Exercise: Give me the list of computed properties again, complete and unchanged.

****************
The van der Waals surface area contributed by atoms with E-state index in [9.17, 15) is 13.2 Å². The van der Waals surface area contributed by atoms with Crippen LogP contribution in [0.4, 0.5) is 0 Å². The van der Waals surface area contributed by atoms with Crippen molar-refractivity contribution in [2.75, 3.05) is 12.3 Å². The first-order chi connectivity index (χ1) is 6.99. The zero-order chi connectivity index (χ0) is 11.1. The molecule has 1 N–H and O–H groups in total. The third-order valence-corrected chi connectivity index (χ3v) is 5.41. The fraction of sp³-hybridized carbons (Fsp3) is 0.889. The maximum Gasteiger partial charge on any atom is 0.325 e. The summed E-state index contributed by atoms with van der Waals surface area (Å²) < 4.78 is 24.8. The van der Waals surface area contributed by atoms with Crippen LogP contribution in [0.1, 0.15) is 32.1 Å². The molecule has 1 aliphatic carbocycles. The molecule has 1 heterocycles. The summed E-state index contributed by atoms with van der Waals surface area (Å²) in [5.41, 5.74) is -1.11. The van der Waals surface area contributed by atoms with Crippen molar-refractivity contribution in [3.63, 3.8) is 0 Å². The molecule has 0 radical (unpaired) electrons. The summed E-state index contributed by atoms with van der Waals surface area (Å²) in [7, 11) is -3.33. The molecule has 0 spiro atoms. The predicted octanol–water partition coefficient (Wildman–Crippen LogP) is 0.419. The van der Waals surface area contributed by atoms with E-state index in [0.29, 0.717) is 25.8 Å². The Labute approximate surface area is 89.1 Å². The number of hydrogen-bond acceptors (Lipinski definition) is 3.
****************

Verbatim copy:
The van der Waals surface area contributed by atoms with E-state index in [9.17, 15) is 13.2 Å². The van der Waals surface area contributed by atoms with Crippen LogP contribution in [0.4, 0.5) is 0 Å². The van der Waals surface area contributed by atoms with Crippen molar-refractivity contribution in [2.75, 3.05) is 12.3 Å². The first-order chi connectivity index (χ1) is 6.99. The zero-order chi connectivity index (χ0) is 11.1. The molecule has 1 N–H and O–H groups in total. The third-order valence-corrected chi connectivity index (χ3v) is 5.41. The fraction of sp³-hybridized carbons (Fsp3) is 0.889. The maximum Gasteiger partial charge on any atom is 0.325 e. The summed E-state index contributed by atoms with van der Waals surface area (Å²) < 4.78 is 24.8. The van der Waals surface area contributed by atoms with Crippen LogP contribution in [0.1, 0.15) is 32.1 Å². The molecule has 1 aliphatic carbocycles. The molecule has 1 heterocycles. The summed E-state index contributed by atoms with van der Waals surface area (Å²) in [5.41, 5.74) is -1.11. The van der Waals surface area contributed by atoms with Crippen molar-refractivity contribution in [3.63, 3.8) is 0 Å². The molecule has 0 radical (unpaired) electrons. The summed E-state index contributed by atoms with van der Waals surface area (Å²) in [7, 11) is -3.33. The molecule has 0 spiro atoms. The predicted octanol–water partition coefficient (Wildman–Crippen LogP) is 0.419. The van der Waals surface area contributed by atoms with E-state index in [0.29, 0.717) is 25.8 Å². The Labute approximate surface area is 89.1 Å². The number of hydrogen-bond acceptors (Lipinski definition) is 3.